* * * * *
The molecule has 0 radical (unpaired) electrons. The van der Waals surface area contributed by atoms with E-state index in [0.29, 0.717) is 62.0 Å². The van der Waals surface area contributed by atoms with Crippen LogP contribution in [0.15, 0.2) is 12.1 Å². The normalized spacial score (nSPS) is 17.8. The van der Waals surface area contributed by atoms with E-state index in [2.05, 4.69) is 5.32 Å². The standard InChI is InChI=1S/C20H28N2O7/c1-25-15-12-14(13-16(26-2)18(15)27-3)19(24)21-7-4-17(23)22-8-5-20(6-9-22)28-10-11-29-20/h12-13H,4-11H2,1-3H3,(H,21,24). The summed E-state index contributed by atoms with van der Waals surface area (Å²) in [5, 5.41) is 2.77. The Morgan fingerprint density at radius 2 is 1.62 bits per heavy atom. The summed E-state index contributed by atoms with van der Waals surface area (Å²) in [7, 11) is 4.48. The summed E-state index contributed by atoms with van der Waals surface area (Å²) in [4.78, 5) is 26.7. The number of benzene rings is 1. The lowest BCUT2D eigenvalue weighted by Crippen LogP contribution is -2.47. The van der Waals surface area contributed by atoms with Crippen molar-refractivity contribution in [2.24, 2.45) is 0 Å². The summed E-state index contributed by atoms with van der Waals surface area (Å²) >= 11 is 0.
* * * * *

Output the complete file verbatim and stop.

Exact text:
The molecule has 0 radical (unpaired) electrons. The van der Waals surface area contributed by atoms with E-state index in [0.29, 0.717) is 62.0 Å². The van der Waals surface area contributed by atoms with Crippen LogP contribution in [0.15, 0.2) is 12.1 Å². The normalized spacial score (nSPS) is 17.8. The van der Waals surface area contributed by atoms with E-state index in [2.05, 4.69) is 5.32 Å². The standard InChI is InChI=1S/C20H28N2O7/c1-25-15-12-14(13-16(26-2)18(15)27-3)19(24)21-7-4-17(23)22-8-5-20(6-9-22)28-10-11-29-20/h12-13H,4-11H2,1-3H3,(H,21,24). The summed E-state index contributed by atoms with van der Waals surface area (Å²) in [5, 5.41) is 2.77. The Morgan fingerprint density at radius 2 is 1.62 bits per heavy atom. The summed E-state index contributed by atoms with van der Waals surface area (Å²) in [7, 11) is 4.48. The summed E-state index contributed by atoms with van der Waals surface area (Å²) in [4.78, 5) is 26.7. The number of benzene rings is 1. The lowest BCUT2D eigenvalue weighted by Crippen LogP contribution is -2.47. The van der Waals surface area contributed by atoms with Crippen molar-refractivity contribution in [2.24, 2.45) is 0 Å². The summed E-state index contributed by atoms with van der Waals surface area (Å²) >= 11 is 0.